The state Dormitory Authority this week declined to make public the amount of taxpayer funds spent to construct the troubled Bronx Hall of Justice, including expenditures on the building’s still-shuttered civic plaza and rooftop rock garden, following a Bronx Justice News investigation.
Bronx District Attorney Darcel Clark told an audience Tuesday her prosecutors have struggled to adopt her policy of seeking lower bail amounts—in part because of the tough-on-crime ethos that pervaded her office under longtime DA Robert Johnson.
A group of Morris Park business owners sued Mayor Bill de Blasio Monday over his Vision Zero corridor plan Monday, seeking an injunction that would halt traffic changes they say threaten their livelihoods.
The Bronx District Attorney’s Office will investigate the local casework of NYPD Detective Joseph Franco, who is accused of framing at least three defendants on drug charges in Manhattan.
Quiles, 29, was acquitted of attempted murder at his trial last month, but convicted on the lesser charge of weapon possession—a verdict that shocked Jaheem’s still-reeling family.
An appeals court threw out Reginald Goldman’s manslaughter conviction Tuesday, ruling that his lawyer was improperly denied an opportunity to review the search warrant authorities used to extract Goldman’s DNA.
Joao Goncalves was pouring concrete at the construction site on June 10, 2003 when he fell down an elevator shaft, plunging from the seventh floor onto a second-floor landing, suffering terminal injuries.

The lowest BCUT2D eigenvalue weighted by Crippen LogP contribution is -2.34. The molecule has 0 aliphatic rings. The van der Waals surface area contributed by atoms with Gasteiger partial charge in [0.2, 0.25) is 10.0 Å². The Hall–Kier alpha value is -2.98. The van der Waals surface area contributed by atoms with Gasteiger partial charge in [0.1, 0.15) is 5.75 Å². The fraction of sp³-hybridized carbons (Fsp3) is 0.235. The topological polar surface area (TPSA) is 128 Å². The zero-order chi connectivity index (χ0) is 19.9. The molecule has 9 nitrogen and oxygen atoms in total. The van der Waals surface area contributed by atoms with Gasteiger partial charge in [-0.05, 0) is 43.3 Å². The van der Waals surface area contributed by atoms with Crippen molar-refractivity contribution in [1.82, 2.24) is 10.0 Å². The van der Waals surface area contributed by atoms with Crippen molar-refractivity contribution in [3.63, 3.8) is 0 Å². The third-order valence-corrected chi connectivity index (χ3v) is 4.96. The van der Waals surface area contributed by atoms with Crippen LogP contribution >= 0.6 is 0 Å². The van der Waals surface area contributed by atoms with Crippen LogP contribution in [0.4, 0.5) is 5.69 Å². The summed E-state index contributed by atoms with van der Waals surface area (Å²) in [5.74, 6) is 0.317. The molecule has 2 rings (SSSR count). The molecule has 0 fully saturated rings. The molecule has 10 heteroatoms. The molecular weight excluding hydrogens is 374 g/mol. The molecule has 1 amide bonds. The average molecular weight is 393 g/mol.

Responding to a Bronx Justice News investigation revealing millions in squandered tax dollars and lack of oversight at the courthouse, City Councilman Ritchie Torres, Chair of the Oversight and Investigations Committee, said he is weighing an official probe into the troubled building.
The city’s Correction Department is struggling to manage a massive backlog of disciplinary cases, resulting in the statute of limitations expiring in about 1,500 use of force investigations, according to a new federal monitor report.
Immigration and Customs Enforcement agents will no longer be able to arrest New Yorkers inside state courthouses without a warrant or judicial order—a policy shift aimed at preventing authorities from using courthouses as “hunting grounds,” immigrant rights advocates said.